Kofi and the art of the possible

A couple of weeks ago, Debbie’s son Kofi wrote his name. Kofi and his mother Debbie had been making a shopping list when Kofi asked for a piece of paper and wrote his name. He wrote, completely unaided, without his mother having to hold his hand or to prompt him, and, said each sound as he wrote.

So what, you’re probably thinking? What’s the big deal? Yet this was a moment that caused Debbie, who described herself as ‘too excited to remain calm’, to rush to Mandy Budge, the head teacher at MultiKids Inclusive Academy to report the fantastic news. You see, Kofi is still only four-years-old and he was born with Downs Syndrome. He began at MultiKids when he was only six months old. In fact, Kofi is rather special in more ways than one: it is because of him that the sign outside the school which said that the school took children from three years onwards had to be changed. It was because of Kofi that they started taking much younger children!

Needless to say, quite apart from Kofi’s marvellous achievement, Debbie is really excited to see that the work the school is doing is carrying over into everyday life.

Last October, Judy Lawson and I had the privilege of training the wonderful staff at the MultiKids Inclusive Academy in Sounds-Write. The school caters for children and young adults aged between six months and twenty-one years, and was set up and run by the steely and determined head teacher, Mandy Budge.

The school is an accredited international school and is the first and only inclusive school in Ghana, West Africa. It provides an education for neuro-typical learners and also for learners who may have a specific learning challenge like dyslexia, attention deficit hyperactive disorder, Aspergers, and mild autism. In addition, the school also provides specialised learning environments for learners with Cerebral Palsy, Downs Syndrome, Autistic Spectrum Disorder, and Global Delay.

The school offers scholarships for children with special educational needs and insists on the right of these children to have an education, which, of course, is likely to have such a profound knock-on effect on their economic, social and human development. Mandy’s sterling work in this area has helped break the cycle of poverty and discrimination that so many children with disabilities face.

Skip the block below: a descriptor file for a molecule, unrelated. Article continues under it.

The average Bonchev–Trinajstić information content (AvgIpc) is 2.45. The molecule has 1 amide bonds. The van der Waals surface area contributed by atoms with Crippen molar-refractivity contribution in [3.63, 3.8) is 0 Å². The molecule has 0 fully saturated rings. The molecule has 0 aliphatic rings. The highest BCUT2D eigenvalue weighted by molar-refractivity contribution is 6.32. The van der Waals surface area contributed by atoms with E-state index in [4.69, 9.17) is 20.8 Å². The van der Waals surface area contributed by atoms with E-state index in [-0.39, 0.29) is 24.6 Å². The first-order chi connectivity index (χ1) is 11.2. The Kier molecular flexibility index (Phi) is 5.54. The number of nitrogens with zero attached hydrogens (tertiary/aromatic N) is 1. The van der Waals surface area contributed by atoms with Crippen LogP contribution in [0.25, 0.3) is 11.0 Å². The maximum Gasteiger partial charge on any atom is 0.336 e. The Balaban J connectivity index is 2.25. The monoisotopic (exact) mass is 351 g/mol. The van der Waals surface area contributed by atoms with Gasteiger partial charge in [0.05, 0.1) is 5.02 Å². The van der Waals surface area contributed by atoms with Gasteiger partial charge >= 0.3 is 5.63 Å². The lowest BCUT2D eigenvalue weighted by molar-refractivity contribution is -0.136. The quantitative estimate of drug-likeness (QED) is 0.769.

For Mandy and her staff no challenge is too great and I have seen the astonishing difference the school is able to make on the lives of these children. Since training in Sounds-Write, all children in the school are making huge strides in becoming literate. Accra is not a great place to grow up in if you’re a child with the kinds of special needs Mandy and her colleagues have to contend with every day.

But this is only part of the story. Since their training, the staff, with so many strong and enthusiastic personalities, is constantly receiving reports from happy and, sometimes, astonished parents about the progress their children are making.

After we trained the teachers in the school last October, Judy has since been back to give further support. The school has also benefited from the support from Phonic Books, who, along with Sounds-Write, sent a package of decodable readers, and from staff at the Open University, who contributed a wide range of narrative and informational texts for the school library.

I can’t wait to see how much more they can achieve.